B Crohn Disease

Capsule endoscopy is superior to other diagnostic modalities in detecting small bowel disease when the suspicion for Crohn disease is high (Table 33-4). A meta-analysis demonstrated that capsule endoscopy is superior to small bowel radiography, colonoscopy with ileoscopy, CT enterography or enteroclysis, and push enteroscopy for the detection of nonstricturing small bowel Crohn disease (incremental yields of 40%, 15%, 38%, and 38%, respectively). Overall, capsule endoscopy had a yield of 46-72% for detecting small bowel Crohn disease. It had a yield of 33-70% in patients with suspected Crohn disease, and a yield of 68-86% in patients with established Crohn disease. It is possible, however, that the yield of capsule endoscopy for suspected Crohn disease is significantly lower in practice, as patients being evaluated for possible Crohn disease do not always fulfill the selection criteria used in studies. In a study of patients being evaluated for abdominal pain who had undergone previous endoscopic or radiographic evaluations, a cause was detected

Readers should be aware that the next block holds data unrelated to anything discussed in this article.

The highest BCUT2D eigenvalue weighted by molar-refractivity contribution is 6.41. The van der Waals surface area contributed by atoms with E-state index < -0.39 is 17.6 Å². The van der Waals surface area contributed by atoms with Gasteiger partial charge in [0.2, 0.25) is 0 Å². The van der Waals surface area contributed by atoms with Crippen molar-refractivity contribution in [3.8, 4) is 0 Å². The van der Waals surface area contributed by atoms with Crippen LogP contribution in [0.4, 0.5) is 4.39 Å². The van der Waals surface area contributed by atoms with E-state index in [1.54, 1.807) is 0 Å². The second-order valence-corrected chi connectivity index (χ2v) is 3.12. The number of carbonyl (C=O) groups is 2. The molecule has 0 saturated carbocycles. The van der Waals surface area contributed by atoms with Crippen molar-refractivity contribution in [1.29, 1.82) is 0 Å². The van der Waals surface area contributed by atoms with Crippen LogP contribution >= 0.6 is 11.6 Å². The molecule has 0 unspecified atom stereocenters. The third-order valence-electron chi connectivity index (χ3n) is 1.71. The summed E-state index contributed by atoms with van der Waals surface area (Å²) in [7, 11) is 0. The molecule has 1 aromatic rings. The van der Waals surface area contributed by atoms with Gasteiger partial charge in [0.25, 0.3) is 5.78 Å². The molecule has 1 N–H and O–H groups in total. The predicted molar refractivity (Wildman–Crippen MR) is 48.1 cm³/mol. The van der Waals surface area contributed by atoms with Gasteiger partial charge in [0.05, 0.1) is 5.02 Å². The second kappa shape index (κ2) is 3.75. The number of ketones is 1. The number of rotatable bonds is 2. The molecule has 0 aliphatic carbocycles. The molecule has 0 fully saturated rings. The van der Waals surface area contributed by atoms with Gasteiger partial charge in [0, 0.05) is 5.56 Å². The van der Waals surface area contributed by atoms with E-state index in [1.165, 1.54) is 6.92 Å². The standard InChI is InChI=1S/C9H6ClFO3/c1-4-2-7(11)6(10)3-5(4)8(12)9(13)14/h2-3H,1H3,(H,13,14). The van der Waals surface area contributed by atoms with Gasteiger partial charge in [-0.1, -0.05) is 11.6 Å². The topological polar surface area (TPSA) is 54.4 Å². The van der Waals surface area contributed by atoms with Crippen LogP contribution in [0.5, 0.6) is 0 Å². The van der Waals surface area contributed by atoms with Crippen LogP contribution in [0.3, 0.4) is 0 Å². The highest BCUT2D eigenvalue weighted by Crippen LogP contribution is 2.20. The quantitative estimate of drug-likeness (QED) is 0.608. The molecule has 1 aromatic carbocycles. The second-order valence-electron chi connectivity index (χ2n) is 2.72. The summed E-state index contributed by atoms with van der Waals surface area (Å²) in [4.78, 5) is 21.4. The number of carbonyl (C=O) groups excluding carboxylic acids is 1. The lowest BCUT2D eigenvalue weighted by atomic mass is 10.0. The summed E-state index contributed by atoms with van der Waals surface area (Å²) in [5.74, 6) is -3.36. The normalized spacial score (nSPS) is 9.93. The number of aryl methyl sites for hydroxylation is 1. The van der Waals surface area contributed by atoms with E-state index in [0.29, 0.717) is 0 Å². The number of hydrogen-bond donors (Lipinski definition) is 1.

Table 33-4. Factors associated with positive capsule endoscopy studies in patients with suspected small bowel Crohn disease.

Abdominal pain Diarrhea Weight loss

Nonspecific abnormalities on small bowel imaging Elevated erythrocyte sedimentation rate Anemia

Low serum albumin

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